2 U.S. Navy SEALs Presumed Dead After They Went Missing in Anti-Houthi Operation

Bianca Echa

2 U.S. Navy SEALs Presumed Dead After They Went Missing in Anti-Houthi Operation

Two Navy SEALs are presumed dead, the U.S. announced Sunday night, after they were reported missing at sea 10 days ago during a mission to raid a ship with Iranian weapons off the coast of Somalia.

In a statement, the U.S. Central Command (CENTCOM) said it regrets that the two servicemen have not been located and that it is shifting its focus from search and rescue to recovery operations. The names of the SEALs have not been released.

“We mourn the loss of our two Naval Special Warfare warriors, and we will forever honor their sacrifice and example,” said CENTCOM Commander Gen. Erik Kurilla. “Our prayers are with the SEALs’ families, friends, the U.S. Navy and the entire Special Operations community during this time.” 

The two SEALs disappeared after a nighttime operation on Jan. 11, during which Navy forces raided an unflagged dhow carrying Iranian “advanced conventional weapons” to resupply the Houthi rebels in Yemen responsible for ongoing attacks on merchant vessels in the Red Sea since October.

Read More: How—and Why—Yemen’s Houthi Rebels Are Poised to Seriously Disrupt the Global Economy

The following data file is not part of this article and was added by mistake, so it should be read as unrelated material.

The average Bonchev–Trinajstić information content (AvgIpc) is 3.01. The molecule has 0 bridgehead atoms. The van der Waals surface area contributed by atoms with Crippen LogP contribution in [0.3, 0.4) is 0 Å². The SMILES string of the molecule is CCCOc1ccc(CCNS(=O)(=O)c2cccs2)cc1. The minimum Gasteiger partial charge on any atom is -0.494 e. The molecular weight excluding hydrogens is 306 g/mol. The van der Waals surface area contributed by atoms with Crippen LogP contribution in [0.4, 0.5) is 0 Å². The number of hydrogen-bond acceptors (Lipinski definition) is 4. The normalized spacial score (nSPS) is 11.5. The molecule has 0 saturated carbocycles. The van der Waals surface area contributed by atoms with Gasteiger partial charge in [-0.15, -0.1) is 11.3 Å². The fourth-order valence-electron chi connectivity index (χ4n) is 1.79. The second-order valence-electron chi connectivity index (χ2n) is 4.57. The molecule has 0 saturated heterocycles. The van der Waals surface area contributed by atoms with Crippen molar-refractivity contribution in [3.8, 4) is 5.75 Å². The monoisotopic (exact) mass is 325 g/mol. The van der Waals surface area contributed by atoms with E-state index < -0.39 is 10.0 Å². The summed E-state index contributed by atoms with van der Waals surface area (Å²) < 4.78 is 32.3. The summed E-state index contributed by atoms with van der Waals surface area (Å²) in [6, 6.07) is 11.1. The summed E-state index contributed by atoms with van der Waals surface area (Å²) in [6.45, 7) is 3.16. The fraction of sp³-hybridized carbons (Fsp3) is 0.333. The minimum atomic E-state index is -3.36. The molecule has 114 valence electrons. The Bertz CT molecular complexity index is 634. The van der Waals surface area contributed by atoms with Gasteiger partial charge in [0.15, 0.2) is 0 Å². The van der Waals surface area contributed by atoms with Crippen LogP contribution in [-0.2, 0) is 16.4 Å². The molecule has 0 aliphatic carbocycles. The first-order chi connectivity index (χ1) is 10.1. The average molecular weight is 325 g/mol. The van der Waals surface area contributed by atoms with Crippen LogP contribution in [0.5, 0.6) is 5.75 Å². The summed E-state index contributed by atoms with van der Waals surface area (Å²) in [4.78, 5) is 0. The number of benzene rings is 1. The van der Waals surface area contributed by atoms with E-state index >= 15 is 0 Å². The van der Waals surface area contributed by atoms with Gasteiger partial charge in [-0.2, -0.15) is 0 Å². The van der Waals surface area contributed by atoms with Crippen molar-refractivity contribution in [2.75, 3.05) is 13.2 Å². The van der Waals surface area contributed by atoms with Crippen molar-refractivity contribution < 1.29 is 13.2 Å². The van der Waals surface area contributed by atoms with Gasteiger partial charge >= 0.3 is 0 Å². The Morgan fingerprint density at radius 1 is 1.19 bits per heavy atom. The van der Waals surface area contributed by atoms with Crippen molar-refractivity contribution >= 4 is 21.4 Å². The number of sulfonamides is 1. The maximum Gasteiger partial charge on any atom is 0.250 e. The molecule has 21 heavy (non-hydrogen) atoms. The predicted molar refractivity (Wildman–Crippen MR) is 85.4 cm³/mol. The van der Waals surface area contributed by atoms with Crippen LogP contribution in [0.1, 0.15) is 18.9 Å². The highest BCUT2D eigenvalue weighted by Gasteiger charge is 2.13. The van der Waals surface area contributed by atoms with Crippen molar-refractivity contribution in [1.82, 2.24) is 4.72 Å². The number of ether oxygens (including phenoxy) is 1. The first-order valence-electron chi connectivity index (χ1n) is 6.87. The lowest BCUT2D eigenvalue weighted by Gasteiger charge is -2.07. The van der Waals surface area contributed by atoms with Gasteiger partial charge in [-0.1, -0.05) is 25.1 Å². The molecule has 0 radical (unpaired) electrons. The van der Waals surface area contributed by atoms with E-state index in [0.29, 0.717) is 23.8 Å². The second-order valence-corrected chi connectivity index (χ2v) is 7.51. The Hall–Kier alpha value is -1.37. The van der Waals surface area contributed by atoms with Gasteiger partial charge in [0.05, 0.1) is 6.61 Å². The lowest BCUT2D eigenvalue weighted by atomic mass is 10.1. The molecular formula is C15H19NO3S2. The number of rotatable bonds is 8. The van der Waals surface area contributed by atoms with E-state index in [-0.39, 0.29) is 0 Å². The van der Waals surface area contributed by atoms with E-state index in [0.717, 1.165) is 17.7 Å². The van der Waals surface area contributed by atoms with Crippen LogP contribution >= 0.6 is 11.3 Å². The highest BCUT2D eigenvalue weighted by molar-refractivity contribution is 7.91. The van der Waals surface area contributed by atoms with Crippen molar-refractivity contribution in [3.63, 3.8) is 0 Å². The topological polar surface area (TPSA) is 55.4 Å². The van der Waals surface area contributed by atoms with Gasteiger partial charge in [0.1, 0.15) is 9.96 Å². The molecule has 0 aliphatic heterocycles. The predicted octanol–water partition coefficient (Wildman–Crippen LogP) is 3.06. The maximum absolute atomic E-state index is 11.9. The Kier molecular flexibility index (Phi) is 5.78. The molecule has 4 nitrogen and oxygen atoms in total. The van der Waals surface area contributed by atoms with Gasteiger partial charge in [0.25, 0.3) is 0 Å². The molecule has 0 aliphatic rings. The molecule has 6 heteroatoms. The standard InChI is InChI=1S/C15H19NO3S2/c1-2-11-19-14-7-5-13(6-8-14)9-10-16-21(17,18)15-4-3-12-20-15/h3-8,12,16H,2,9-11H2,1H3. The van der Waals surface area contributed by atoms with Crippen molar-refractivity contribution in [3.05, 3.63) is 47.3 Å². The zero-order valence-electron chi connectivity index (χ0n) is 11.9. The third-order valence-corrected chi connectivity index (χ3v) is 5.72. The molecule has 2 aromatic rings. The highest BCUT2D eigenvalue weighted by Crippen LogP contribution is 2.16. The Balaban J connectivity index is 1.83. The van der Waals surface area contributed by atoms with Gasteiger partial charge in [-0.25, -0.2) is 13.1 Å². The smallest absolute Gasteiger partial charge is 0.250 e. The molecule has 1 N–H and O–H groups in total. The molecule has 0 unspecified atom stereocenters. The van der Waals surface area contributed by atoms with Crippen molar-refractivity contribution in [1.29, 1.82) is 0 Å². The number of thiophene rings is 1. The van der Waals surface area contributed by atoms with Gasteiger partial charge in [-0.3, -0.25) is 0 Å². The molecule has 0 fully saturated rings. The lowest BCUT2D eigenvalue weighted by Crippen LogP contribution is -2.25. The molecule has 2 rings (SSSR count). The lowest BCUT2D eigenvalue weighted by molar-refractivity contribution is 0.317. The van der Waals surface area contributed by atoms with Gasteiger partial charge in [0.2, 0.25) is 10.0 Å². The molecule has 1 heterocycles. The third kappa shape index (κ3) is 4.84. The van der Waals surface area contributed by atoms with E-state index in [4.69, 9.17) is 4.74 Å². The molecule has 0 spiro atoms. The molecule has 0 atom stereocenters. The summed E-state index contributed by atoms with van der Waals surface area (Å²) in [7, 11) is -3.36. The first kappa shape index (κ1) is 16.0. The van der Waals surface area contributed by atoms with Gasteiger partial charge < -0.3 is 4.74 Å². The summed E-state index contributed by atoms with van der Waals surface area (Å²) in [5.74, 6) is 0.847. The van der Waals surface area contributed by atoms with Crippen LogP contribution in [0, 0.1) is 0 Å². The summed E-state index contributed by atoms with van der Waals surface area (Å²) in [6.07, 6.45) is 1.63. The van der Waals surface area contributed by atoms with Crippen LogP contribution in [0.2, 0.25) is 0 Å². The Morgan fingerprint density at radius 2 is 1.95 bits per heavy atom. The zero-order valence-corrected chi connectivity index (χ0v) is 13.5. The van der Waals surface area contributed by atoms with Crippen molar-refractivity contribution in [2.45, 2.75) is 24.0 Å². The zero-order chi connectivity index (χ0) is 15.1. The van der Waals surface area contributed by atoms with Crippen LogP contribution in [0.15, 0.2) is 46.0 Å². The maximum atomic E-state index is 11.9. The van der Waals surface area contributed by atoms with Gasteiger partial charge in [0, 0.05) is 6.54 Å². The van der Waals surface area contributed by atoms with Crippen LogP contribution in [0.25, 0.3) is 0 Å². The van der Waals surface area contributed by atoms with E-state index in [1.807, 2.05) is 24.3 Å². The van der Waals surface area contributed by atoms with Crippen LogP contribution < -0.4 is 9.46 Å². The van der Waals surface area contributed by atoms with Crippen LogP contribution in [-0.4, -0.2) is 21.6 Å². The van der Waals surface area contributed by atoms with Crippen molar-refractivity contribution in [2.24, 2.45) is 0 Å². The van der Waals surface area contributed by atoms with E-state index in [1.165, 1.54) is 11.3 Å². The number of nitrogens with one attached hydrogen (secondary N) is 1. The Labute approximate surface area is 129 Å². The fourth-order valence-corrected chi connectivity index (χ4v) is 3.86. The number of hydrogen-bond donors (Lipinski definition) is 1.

“It is clear that Iran continues shipment of advanced lethal aid to the Houthis. This is yet another example of how Iran actively sows instability throughout the region in direct violation of U.N. Security Resolution 2216 and international law,” said Kurilla after the operation was initially publicized.

Dispatched from the mobile base USS Lewis B. Puller, the Navy forces boarded the dhow aided by helicopters and drones. Officials have told media that, during the boarding, one of the SEALs fell into the sea and the other went in after in an attempt to save his crewmate.

The SEALs stands for the Navy’s Sea, Air, and Land Teams, the military branch’s primary special operations force. 

Ships and aircraft from the U.S., Japan, and Spain searched more than 21,000 sq. mi. to try to locate the missing SEALs, CENTCOM said, with additional assistance from the Fleet Numerical Meteorology and Oceanography Center, the U.S. Coast Guard Atlantic Area Command, the Scripts Institute of Oceanography, and the Office of Naval Research’s oceanographic support wing.

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